Mostly Fiction

Portrait: When love is synonymous with goodbye

It was on this day that I knew that my husband could live without me, that he’d be able to move on, to heal, and maybe even fall in love again. The past few months have been hell, I have been watching him, coming into my room to check on me, and for the first few days, it felt like he was the one who was dying. I didn’t like how he looked at me, where there used to be love, there was now pity, and a deep sorrow. It was as if he was teaching himself to say goodbye, he was allowing himself to let go. We both knew that I was dying, I had given up hope as soon as the doctor came back with my results. The months following that were torture. Sometimes I’d get up in the middle of the night feeling so sick that I’d be convinced that today is the day. I had so many close encounters with death, I even jokingly told my husband that it felt like a rehearsal. As the months went by, I got so sick that I had to be hospitalized, and it broke my heart to know that the only way I’m leaving that place is in a coffin. My husband visited me every day.
My pain was overshadowed by my guilt. I’d feel guilty every time he walked into my room, the living have no place with the dead. Sometimes I wanted to tell him that he can go, that he’d honored his vows, only death was doing us apart. It was separating us, piece by piece, it was peeling my existence from his soul, and I did not want to watch that. He held on, by God he kept believing that I was coming back, and it tore me apart. The guilt gripped me when I was alone at night, coughing and vomiting and begging God to take me. When the pain was so excruciating, and I didn’t feel like seeing another day, I saw his face, him walking into my room trying to look cheerful, I felt the warmth where he used to touch my hand, and I couldn’t bear for him to come and be told that I was gone. So I held on, every single day, I braved through the pain, because I never wanted my husband to know how losing me feels like. That was my pain to bear.
The day I realized that he would make it was bittersweet. It gave me peace to know that his entire world wouldn’t fall apart in my absence just as much as it ripped me apart. I didn’t want my husband to suffer the pain of my absence, but I did want him to miss me. There were parts of him that I wanted to belong solely to me. It didn’t occur to me then that the dead can’t feel anything. We were talking the previous night about where i wanted to be buried. He reprimanded me and told me I shouldn’t say things like that, but I told him, that was the reality of our situation. I was dying, and we both had to accept that. I told him to make peace with letting me go, to not feel guilty in any way about going on living without me. I loved my husband, and I knew I couldn’t selfishly hold on to him, we were both in pain, and it was unfair of me to let him die with me. We cried that night, we prayed, and we said all the things our hearts would allow to escape without betraying how scared we both were.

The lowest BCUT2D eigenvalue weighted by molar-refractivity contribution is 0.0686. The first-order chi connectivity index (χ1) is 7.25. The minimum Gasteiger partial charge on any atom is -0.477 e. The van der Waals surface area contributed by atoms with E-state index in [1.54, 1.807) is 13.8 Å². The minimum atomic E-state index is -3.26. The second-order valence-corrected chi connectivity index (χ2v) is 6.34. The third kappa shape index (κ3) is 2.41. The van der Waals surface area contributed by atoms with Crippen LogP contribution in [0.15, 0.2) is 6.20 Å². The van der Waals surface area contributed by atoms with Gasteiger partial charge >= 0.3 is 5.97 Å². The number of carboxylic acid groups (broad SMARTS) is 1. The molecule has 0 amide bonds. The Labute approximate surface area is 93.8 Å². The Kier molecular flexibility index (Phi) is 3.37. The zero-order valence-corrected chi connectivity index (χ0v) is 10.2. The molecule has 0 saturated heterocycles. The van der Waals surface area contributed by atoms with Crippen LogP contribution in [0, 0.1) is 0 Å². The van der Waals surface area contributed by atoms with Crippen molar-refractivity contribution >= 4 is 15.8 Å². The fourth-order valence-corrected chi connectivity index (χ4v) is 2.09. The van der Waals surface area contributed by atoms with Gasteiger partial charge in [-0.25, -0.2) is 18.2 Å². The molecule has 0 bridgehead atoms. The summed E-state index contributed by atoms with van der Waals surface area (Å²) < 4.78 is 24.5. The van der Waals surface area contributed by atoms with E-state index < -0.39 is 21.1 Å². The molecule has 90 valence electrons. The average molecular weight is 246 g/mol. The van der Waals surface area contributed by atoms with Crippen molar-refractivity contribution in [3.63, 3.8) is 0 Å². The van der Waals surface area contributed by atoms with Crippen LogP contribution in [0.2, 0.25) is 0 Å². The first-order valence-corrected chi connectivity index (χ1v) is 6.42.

I told him, that he had made everyday of my life worth living. It was a joy waking up next to him, I loved how hazel his eyes looked when they reflected the morning sun. I enjoyed our breakfasts in the garden, when we’d talk about plans for the future, about having children, about moving. I hope he moved away from that house and took me with him. We were always meant to meet, we were always gonna end up together, even if it was for a little while. The time we spent together, however small it was in proportion to the lifetime I lived before we met, felt like eternity. I didn’t understand what it means to spend the rest of your life with someone until I met him. It felt like I was born again, like I was starting a whole new life. Our love was my life.
What he told me broke my heart. He spent the night in the hospital, crying, begging me not to say goodbye to him, not to talk about him falling in love again. I held my husband in my frail dying arms that night, and I was grateful for every breath I took, every day that I spent being loved by this man. He told me he’d miss me, he said our house feels empty without me, almost foreign. He had lost every reason to call it home. He said that home is where the sound of my laughter permeates every room, where our bedroom smells like my perfume, where the other side of the bed has me in it. He told me he’d spend forever in that cold, uninviting hospital because that’s where his home was. “Wherever you go I’ll go. I’d rather sleep with you on a hospital bed, hold you, chase all your nightmares away, than spend forever searching for your face among the crowd. I met every part of myself I was running from when I met you, and I don’t know how to begin going on without you. I know you’re in pain, I see it everyday when I walk in through that door, my heart breaks when the nurses tell me about how much pain you were in during the night. I’m selfishly holding on to the last pieces of your dying soul, because I cannot bear to not have you. I know you are dying, I see the life being squeezed out of you, but my heart selfishly keeps holding on. My heart keeps longing for the way you look at me, your smile, the notes you’d leave me in the morning when I woke up without you by my side. I check everyday for your notes, even though I know you’re here, my heart still longs for you.”

I cried that day, and my husband said that this felt like goodbye. I told him I’ll forever be with him, but he had to let me go, now, while it was still possible to put the pieces of his life back together. I asked him to let me go before things unravel and he can’t find his way out.


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